Representatives of a Berkeley medical marijuana dispensary vowed today to fight a property forfeiture lawsuit filed by federal prosecutors last week. “We intend to vigorously defend the rights of our patients and the citizens of Berkeley to be able to obtain medical cannabis from a responsible, licensed dispensary,” said Sean Luse, the chief operating officer of the Berkeley Patients Group. The lawsuit was filed in federal court in San Francisco last Thursday by U.S. Attorney Melinda Haag, the chief federal prosecutor for Northern California.
It asks the court to order the forfeiture from the group’s landlord of the group’s leased storefront at 2366 San Pablo Ave., on the grounds that the property is used for illegal sales of marijuana. The Berkeley Patients Group, founded in 1999, is the oldest continuously operating medical marijuana dispensary in the Bay Area and serves more than 10,000 patients, Luse said. The forfeiture lawsuit is part of a crackdown announced by Haag and the other three regional U.S. attorneys in California in 2011. The prosecutors said they planned to target dispensaries they considered to be large-scale commercial operations by filing forfeiture lawsuits against landlords. Kris Hermes, a spokesman for Americans for Safe Access, an Oakland-based marijuana advocacy group, said the new case is one of about 20 currently active forfeiture lawsuits against California dispensaries.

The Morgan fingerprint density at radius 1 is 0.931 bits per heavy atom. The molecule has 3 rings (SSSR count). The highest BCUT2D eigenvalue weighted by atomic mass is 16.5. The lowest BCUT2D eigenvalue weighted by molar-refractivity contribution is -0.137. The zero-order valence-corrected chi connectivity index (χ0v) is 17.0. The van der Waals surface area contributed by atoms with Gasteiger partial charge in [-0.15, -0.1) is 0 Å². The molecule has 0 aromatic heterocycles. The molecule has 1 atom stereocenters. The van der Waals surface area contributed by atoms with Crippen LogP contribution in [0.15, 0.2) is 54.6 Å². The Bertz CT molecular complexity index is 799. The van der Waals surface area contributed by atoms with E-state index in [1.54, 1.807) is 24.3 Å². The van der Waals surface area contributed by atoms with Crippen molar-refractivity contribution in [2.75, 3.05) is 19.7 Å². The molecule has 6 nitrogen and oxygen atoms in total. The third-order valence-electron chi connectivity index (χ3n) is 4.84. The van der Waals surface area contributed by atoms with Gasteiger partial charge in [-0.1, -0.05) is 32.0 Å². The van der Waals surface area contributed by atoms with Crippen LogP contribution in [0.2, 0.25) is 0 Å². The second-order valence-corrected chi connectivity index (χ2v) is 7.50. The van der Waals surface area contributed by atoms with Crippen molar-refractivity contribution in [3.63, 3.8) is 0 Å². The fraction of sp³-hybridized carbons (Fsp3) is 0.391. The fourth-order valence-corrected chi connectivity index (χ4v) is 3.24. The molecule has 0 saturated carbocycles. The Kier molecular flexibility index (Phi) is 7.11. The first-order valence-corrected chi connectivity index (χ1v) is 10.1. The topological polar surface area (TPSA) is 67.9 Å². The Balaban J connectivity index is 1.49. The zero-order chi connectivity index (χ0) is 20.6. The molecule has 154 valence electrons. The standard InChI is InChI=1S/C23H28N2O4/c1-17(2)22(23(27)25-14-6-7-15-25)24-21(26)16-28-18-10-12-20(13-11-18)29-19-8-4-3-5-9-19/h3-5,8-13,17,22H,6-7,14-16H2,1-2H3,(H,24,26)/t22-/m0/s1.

But Hermes said at least several hundred other medical marijuana stores in California have closed since 2011 because of threats of such lawsuits. Another of the pending lawsuits is one filed last year against Harborside Health Center in Oakland, the state’s largest dispensary. The state’s voter-approved Compassionate Use Act of 1996, also known as Proposition 215, protects seriously ill patients who have a doctor’s recommendation from being prosecuted under state law for using marijuana as medicine. But federal laws criminalizing marijuana make no exception for state medical marijuana laws. The new lawsuit was assigned to U.S. Magistrate Nathaniel Cousins of San Francisco and is scheduled for a status conference on July 31. Luse said the dispensary will keep operating while the case is ongoing.
Henry Wykowski, a lawyer for the Berkeley Patients Group, said the forfeiture effort “places the patients in unnecessary danger by forcing them to obtain their medicine from gangs and cartels.” In announcing the crackdown in 2011, Haag said Northern California prosecutors would begin by targeting dispensaries near schools and parks, but wouldn’t necessarily be limited to such sites. “None are immune from action by the federal government,” Haag said at the time. After receiving a letter from Haag threatening forfeiture in 2011, the Berkeley Patients Group moved to its present location from a previous address that was within 1,000 feet of a private elementary school.
Haag’s May 2 lawsuit asserts that the group’s current location is within 1,000 feet of two preschools. Wykowski said today that before moving, the group received a letter from the city of Berkeley stating that the new address was an “appropriate location.” Luse said that four City Council members and Mayor Tom Bates attended a noon press conference to support the dispensary today. U.S. Rep. Barbara Lee, D-Oakland, State Board of Equalization member Betty Yee and California Assemblyman Tom Ammiano, D-San Francisco, issued statements expressing concern about federal prosecutors’ forfeiture drive.
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